More about what I’m thinking while teaching under COVID-19

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I’ve been drinking a lot of coffee with my hours of Zoom meetings and online school and family video chats. My eyes complain that I need more screen breaks, but the work still needs to be done. I have been working and teaching in online spaces for years. If I have screen fatigue even though I have extensive experience in this digital realm, how much more do those whose lives prior to COVID-19 resounded with “put that screen away and go outside?”

All the coffee coincides with thinking, especially in the wee hours of the morning when I should be sleeping. So, as I brew another cup, I will attempt to make sense of things I’m pondering.

Clarity matters, but change is constant.

When chaos is the order of the day, decisions about assignments or deadlines or grading become flexible. Most of my students, however, thrive on routine, planners, and fixed schedules. I know I can continue to improve how well I communicate expectations from assignments, and I need to regularly reiterate that the syllabi for my classes are philosophically sound, but practically fluid. My goals, objectives, and rationales rarely change during the course of a semester, but very often current events or unexpected information require adjustments to individual assignments and deadlines. This current pandemic exacerbated the need for multiple adjustments, but the combination of need for routine collides with the reality of change and has led to confusion and a plethora a panicked emails, even though the changes have largely been in the students’ interest.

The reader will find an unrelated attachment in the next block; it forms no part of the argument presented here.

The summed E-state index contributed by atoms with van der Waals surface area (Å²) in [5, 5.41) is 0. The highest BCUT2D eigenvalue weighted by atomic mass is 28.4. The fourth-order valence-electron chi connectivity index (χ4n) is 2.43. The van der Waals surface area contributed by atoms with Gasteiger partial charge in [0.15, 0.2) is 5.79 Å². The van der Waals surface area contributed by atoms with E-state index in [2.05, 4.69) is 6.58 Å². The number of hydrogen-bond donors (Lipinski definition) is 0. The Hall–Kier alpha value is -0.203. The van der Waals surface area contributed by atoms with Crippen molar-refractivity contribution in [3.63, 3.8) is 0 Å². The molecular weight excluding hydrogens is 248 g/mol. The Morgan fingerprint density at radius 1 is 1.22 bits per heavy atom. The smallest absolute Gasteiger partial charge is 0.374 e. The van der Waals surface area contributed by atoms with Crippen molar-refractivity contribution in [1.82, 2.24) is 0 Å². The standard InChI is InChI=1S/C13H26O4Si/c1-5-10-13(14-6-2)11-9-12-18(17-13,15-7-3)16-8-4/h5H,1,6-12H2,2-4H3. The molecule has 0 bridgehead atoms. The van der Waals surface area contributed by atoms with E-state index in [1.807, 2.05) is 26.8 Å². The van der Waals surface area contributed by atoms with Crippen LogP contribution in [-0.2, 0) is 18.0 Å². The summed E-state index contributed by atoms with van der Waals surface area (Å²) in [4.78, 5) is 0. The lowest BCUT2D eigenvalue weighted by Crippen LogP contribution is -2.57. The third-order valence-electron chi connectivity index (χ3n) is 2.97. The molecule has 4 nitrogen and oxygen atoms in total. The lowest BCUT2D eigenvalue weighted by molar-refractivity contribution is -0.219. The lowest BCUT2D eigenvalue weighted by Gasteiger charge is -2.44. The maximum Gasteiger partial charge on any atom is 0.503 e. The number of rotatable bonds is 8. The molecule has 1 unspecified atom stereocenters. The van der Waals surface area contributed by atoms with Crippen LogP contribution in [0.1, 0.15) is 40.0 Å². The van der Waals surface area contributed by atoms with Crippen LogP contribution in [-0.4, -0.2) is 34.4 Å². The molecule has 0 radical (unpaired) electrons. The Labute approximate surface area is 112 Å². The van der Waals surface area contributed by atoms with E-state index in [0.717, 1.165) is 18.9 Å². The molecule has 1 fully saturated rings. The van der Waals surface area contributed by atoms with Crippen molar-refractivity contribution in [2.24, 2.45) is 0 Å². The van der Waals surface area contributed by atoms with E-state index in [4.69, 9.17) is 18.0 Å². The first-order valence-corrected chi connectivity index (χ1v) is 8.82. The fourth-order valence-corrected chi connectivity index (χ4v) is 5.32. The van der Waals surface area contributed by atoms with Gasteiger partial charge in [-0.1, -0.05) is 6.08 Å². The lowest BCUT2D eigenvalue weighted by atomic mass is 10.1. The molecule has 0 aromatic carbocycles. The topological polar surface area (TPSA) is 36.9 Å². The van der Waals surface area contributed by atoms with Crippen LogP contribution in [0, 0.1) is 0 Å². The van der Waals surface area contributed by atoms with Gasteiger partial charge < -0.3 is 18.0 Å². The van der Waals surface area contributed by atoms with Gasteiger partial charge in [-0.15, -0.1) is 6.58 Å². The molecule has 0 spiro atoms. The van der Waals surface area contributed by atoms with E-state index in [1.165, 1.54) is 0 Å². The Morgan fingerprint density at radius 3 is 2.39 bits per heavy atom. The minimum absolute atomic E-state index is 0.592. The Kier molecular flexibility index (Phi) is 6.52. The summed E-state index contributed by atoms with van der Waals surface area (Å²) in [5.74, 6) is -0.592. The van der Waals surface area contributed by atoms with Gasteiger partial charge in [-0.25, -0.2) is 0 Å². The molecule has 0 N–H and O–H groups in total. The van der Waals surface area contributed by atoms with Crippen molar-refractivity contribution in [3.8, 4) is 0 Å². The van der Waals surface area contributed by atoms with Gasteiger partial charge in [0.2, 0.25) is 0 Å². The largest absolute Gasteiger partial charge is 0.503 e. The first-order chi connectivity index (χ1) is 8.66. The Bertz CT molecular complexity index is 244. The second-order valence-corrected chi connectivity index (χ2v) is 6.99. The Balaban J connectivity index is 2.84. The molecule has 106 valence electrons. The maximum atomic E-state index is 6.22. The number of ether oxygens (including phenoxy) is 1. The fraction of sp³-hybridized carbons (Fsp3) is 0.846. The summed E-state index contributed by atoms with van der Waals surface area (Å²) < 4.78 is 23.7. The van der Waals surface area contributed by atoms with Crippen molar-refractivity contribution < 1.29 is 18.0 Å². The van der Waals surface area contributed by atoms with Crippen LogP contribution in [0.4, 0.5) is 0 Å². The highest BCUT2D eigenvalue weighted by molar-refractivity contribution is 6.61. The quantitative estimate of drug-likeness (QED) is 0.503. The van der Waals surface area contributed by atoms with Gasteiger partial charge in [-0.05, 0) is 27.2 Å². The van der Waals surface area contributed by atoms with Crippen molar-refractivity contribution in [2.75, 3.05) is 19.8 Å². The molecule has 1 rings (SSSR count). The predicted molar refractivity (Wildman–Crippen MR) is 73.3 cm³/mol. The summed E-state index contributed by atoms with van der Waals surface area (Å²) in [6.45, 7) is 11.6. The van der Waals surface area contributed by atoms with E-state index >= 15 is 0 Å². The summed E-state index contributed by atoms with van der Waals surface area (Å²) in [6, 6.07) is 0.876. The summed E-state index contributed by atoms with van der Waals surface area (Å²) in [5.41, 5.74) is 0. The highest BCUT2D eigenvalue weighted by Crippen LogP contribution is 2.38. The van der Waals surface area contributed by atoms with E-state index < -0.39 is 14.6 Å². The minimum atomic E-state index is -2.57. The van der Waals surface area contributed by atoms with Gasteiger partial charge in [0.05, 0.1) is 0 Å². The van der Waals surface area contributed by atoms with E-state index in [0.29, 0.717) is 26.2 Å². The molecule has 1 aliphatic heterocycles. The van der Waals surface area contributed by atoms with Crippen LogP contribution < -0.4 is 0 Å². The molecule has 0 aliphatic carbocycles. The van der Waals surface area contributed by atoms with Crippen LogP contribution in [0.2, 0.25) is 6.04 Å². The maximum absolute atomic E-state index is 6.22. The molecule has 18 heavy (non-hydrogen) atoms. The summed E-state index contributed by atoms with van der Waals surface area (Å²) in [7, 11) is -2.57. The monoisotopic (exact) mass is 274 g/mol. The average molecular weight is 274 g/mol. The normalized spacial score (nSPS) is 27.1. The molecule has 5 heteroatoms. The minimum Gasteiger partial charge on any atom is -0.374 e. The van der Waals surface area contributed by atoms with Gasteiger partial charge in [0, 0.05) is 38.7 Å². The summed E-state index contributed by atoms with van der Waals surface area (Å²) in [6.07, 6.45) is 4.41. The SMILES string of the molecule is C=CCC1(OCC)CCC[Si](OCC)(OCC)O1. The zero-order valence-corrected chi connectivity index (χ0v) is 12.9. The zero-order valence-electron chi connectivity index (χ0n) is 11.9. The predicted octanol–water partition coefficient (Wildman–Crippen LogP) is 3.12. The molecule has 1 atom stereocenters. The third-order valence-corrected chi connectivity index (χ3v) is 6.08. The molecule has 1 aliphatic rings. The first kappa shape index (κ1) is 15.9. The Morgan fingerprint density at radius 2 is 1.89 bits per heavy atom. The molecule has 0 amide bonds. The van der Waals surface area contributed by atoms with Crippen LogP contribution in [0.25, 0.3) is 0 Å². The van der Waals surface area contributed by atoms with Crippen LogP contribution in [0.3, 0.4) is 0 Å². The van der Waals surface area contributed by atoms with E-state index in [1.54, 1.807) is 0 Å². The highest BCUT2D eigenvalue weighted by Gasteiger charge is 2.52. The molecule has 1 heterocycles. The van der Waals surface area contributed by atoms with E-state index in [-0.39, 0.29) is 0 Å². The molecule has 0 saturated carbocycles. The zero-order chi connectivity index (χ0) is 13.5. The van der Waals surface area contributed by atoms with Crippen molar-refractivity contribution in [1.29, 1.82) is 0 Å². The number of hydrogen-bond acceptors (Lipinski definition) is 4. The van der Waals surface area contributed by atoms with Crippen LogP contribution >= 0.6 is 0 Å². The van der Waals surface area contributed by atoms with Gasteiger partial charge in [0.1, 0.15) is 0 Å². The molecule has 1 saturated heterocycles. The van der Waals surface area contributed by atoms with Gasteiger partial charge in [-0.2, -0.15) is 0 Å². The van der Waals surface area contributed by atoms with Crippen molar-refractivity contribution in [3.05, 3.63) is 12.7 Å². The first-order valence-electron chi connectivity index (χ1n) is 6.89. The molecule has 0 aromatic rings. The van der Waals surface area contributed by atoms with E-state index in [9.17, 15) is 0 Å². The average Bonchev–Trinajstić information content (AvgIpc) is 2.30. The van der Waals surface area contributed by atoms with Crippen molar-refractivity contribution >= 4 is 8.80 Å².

I answer the emails understanding how overwhelmed people are, and I remind them that the most recent information is correct, but subject to changing again. When COVID-19 meant a shift to remote instruction, there was no way of knowing whether it was for weeks or months. The initial changes assumed we would be back in the classroom before the end of the semester. When the decision was made to stay away from campus, I made another change. I ultimately made my way home to be with family, but that left me in a different time zone than my university. And then a number of students went to be with their families, which meant synchronous classes could not be realistically cover the hours of the face-to-face courses. Now that the end of the university semester is near, I don’t think there will be new changes, but I won’t guarantee it.

Pandemic means keeping your calendar in pencil, not ink. I get it, though. My own planner is riddled with whiteout for canceled meetings, classes, and appointments. I’ve also learned over the years to think on my feet, respond to the actual problem quickly, and compartmentalize tasks. Going forward, I intend to teach those skills to all my pre-service teachers and graduate students. Planning is important, but plans can’t be written in stone when people are involved. If we as teachers have learned one thing in the last months, it’s that we can’t predict the future.